Name: Tanya Donelly
Occupation: Singer, songwriter, guitarist
Recent release: Tanya Donelly teams up with Brian Sullivan for the debut album of their band The Loyal Seas. Strange Mornings in the Garden is out via American Laundromat. Loyal Seas will also play shows on June 25th at the Burren in Somerville MA, August 6th at the Boston City Winery, and August 13th at Bowery Ballroom, opening for Buffalo Tom.
If you enjoyed this interview with Tanya Donelly and would like to keep up to date with her work, visit her on Instagram, and twitter.
Often, while writing, new ideas and alternative roads will open themselves up, pulling and pushing the creator in a different direction. Does this happen to you, too, and how do you deal with it? What do you do with these ideas?
Yes, every time! I think those redirections are the natural continuing of whatever inspiration came first, and should be trusted.
If I follow ego instead, and make a premature decision about what that first inspiration should mean and where it should go, it can make for a very clunky song. Always much better to let the new sparks in as they come and follow them along.
There are many descriptions of the creative state. How would you describe it for you personally? Is there an element of spirituality to what you do?
I do feel spirit when I’m writing, and whenever I’m alone and focused, I fall into a functional trance. This is also the case when I’m listening to music or cooking or walking in the woods or staring at the sea, but but most strongly when making music.
It feels like re-entering a familiar and warm room, where someone left behind some ideas and sounds to pick from.
Especially in the digital age, the writing and production process tends towards the infinite. What marks the end of the process? How do you finish a work?
I love this wording ~ tends towards the infinite ~ because there is no such thing as finished. Deadlines and schedules often set the rules for when a song is “done” and we call it finished when the clock runs out.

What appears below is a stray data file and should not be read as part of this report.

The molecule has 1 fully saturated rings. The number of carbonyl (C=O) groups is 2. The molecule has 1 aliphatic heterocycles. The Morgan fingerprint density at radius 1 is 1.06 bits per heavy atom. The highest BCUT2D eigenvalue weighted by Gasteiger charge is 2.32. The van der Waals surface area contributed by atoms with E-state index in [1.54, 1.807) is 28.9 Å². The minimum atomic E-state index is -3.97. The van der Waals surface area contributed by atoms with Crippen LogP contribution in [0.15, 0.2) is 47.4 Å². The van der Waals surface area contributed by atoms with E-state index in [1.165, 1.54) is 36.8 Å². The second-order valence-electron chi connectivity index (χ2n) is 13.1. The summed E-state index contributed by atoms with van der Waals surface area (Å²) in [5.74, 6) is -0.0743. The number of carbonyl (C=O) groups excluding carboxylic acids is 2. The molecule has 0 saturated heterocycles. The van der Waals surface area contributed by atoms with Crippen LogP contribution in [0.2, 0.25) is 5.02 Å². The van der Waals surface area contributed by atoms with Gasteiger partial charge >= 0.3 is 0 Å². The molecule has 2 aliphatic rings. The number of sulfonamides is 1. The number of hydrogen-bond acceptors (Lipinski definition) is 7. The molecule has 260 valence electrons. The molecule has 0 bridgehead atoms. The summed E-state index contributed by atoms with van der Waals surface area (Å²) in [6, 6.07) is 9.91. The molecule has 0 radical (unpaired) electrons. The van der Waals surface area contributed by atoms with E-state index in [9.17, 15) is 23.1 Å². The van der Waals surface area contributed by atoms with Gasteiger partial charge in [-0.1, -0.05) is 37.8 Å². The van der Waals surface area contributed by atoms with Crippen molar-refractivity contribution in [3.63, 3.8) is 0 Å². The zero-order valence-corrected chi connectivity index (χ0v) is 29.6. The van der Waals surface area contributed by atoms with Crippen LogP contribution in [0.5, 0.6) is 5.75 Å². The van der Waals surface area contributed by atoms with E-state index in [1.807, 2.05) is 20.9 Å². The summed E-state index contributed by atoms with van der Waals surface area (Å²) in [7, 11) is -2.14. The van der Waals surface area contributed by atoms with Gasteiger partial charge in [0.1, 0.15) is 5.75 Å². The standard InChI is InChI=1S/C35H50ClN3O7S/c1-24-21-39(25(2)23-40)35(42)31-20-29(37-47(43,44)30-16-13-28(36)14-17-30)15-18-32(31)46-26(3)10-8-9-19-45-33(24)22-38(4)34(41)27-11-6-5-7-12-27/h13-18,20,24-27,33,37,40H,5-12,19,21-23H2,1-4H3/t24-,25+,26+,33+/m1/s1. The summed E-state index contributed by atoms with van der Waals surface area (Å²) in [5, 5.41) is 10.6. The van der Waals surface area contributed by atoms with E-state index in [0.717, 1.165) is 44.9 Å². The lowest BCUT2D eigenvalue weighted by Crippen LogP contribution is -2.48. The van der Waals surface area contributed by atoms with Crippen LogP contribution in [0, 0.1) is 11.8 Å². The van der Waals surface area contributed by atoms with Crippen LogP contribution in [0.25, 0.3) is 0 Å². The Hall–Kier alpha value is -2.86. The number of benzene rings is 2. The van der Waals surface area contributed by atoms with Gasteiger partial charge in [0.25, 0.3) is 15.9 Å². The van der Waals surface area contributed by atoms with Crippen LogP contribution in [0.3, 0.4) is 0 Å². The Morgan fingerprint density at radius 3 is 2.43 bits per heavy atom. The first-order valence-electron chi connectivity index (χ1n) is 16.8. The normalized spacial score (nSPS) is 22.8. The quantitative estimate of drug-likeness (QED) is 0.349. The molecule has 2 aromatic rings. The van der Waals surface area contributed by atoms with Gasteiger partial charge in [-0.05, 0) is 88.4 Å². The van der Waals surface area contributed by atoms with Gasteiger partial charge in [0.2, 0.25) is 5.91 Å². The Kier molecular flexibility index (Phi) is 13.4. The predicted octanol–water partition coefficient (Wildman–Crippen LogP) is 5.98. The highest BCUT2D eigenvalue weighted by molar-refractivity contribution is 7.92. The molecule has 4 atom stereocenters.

That’s not necessarily a bad thing. Incompletion makes things, and people, lovable.
Brian and I were good partners in bouncing these songs back and forth until we were equally ready to call time. But I do think a song is an infinite thing, post recording and release, most obviously when it’s played live. I change words and tweak things live all the time, and it’s never exactly the same thing twice.
Once a piece is finished, how important is it for you to let it lie and evaluate it later on? How much improvement and refinement do you personally allow until you're satisfied with a piece? What does this process look like in practise?
It changes song to song ~ sometimes I am happy to share something as is and move quickly on, and others I know I have to keep on the shelf for a bit. The ones that come out whole cloth are exciting, and almost separate from me. The ones that need simmering are usually a more familiar mystery.
One of the reasons, and there are many, that I love collaborating so much is that this process becomes an education for me, and is way more fun, when other minds are involved. I love company.
What's your take on the role and importance of production, including mixing and mastering for you personally? How involved do you get in this?
Production and mixing are very important to me.
The lockdown stretches of the last two years encouraged me to dive into both, in a homespun sense. I put out a series on bandcamp that I produced and mixed, and really love those pieces of it.
That being said, I prefer to have fresh but seasoned ears and greater skills for most projects, and most often have Paul Kolderie or Jon Evans, who mixed and played on this Loyal Seas album, take on the mixing. They are both basically geniuses. And mastering, which is sometimes the unsung piece of the puzzle, is also very key. Shoutout here to Sean Glonek at SRG Studios, who mastered Strange Mornings in the Garden.
After finishing a piece or album and releasing something into the world, there can be a sense of emptiness. Can you relate to this – and how do you return to the state of creativity after experiencing it?
Totally relate to this. I always end up having a next thing waiting to be worked on, in order to balance that emptiness and energy dip after a release, and that is unintentionally intentional. And usually there are shows waiting to be played at the end of a project, and that also fills the space that opens up.
At some point, I’d like to try to just let the emptiness happen.